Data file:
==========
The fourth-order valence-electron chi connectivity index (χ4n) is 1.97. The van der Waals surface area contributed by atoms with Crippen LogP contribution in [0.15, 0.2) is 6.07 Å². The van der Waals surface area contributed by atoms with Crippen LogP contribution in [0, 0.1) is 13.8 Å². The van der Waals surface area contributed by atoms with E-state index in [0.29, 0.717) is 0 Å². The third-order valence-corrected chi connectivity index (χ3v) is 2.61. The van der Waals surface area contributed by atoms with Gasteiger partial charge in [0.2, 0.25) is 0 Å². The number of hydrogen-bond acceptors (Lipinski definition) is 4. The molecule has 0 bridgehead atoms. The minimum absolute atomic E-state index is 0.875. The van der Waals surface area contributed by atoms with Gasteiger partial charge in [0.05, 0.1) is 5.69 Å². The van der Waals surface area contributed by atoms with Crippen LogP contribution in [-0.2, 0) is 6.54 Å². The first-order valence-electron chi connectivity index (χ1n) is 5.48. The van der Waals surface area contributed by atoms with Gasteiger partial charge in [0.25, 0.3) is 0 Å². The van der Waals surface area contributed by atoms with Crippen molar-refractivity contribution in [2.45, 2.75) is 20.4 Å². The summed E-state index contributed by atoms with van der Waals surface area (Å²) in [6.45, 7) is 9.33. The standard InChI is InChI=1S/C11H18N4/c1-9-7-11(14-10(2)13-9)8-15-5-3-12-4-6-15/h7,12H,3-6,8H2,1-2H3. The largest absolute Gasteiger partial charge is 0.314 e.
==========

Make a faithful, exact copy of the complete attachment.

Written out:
The fourth-order valence-electron chi connectivity index (χ4n) is 1.97. The van der Waals surface area contributed by atoms with Crippen LogP contribution in [0.15, 0.2) is 6.07 Å². The van der Waals surface area contributed by atoms with Crippen LogP contribution in [0, 0.1) is 13.8 Å². The van der Waals surface area contributed by atoms with E-state index in [0.29, 0.717) is 0 Å². The third-order valence-corrected chi connectivity index (χ3v) is 2.61. The van der Waals surface area contributed by atoms with Gasteiger partial charge in [0.2, 0.25) is 0 Å². The number of hydrogen-bond acceptors (Lipinski definition) is 4. The molecule has 0 bridgehead atoms. The minimum absolute atomic E-state index is 0.875. The van der Waals surface area contributed by atoms with Gasteiger partial charge in [0.05, 0.1) is 5.69 Å². The van der Waals surface area contributed by atoms with Crippen LogP contribution in [-0.2, 0) is 6.54 Å². The first-order valence-electron chi connectivity index (χ1n) is 5.48. The van der Waals surface area contributed by atoms with Gasteiger partial charge in [0.25, 0.3) is 0 Å². The van der Waals surface area contributed by atoms with Crippen molar-refractivity contribution in [2.45, 2.75) is 20.4 Å². The summed E-state index contributed by atoms with van der Waals surface area (Å²) in [6.45, 7) is 9.33. The standard InChI is InChI=1S/C11H18N4/c1-9-7-11(14-10(2)13-9)8-15-5-3-12-4-6-15/h7,12H,3-6,8H2,1-2H3. The largest absolute Gasteiger partial charge is 0.314 e.